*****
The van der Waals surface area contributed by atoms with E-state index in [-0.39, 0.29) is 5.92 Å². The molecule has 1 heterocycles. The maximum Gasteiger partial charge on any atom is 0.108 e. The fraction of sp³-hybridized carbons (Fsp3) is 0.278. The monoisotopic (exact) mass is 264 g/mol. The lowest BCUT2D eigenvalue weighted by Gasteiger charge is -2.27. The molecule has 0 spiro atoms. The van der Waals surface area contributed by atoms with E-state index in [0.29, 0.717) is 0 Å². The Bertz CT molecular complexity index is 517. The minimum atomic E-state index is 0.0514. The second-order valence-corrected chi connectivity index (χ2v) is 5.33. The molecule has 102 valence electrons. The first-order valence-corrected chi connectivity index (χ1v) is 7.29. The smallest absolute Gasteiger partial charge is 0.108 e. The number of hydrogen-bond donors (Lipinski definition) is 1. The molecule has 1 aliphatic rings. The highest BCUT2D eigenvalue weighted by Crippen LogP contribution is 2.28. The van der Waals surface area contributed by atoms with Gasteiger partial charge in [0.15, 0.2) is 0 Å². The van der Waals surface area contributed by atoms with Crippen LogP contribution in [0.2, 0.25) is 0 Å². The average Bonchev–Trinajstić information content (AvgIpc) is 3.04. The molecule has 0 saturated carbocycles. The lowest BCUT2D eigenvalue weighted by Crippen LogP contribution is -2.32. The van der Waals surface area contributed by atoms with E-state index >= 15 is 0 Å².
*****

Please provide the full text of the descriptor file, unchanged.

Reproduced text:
The van der Waals surface area contributed by atoms with E-state index in [-0.39, 0.29) is 5.92 Å². The molecule has 1 heterocycles. The maximum Gasteiger partial charge on any atom is 0.108 e. The fraction of sp³-hybridized carbons (Fsp3) is 0.278. The monoisotopic (exact) mass is 264 g/mol. The lowest BCUT2D eigenvalue weighted by Gasteiger charge is -2.27. The molecule has 0 spiro atoms. The van der Waals surface area contributed by atoms with E-state index in [0.29, 0.717) is 0 Å². The Bertz CT molecular complexity index is 517. The minimum atomic E-state index is 0.0514. The second-order valence-corrected chi connectivity index (χ2v) is 5.33. The molecule has 102 valence electrons. The first-order valence-corrected chi connectivity index (χ1v) is 7.29. The smallest absolute Gasteiger partial charge is 0.108 e. The number of hydrogen-bond donors (Lipinski definition) is 1. The molecule has 1 aliphatic rings. The highest BCUT2D eigenvalue weighted by Crippen LogP contribution is 2.28. The van der Waals surface area contributed by atoms with Gasteiger partial charge in [0.15, 0.2) is 0 Å². The van der Waals surface area contributed by atoms with Crippen LogP contribution in [0.2, 0.25) is 0 Å². The average Bonchev–Trinajstić information content (AvgIpc) is 3.04. The molecule has 0 saturated carbocycles. The lowest BCUT2D eigenvalue weighted by Crippen LogP contribution is -2.32. The van der Waals surface area contributed by atoms with E-state index >= 15 is 0 Å².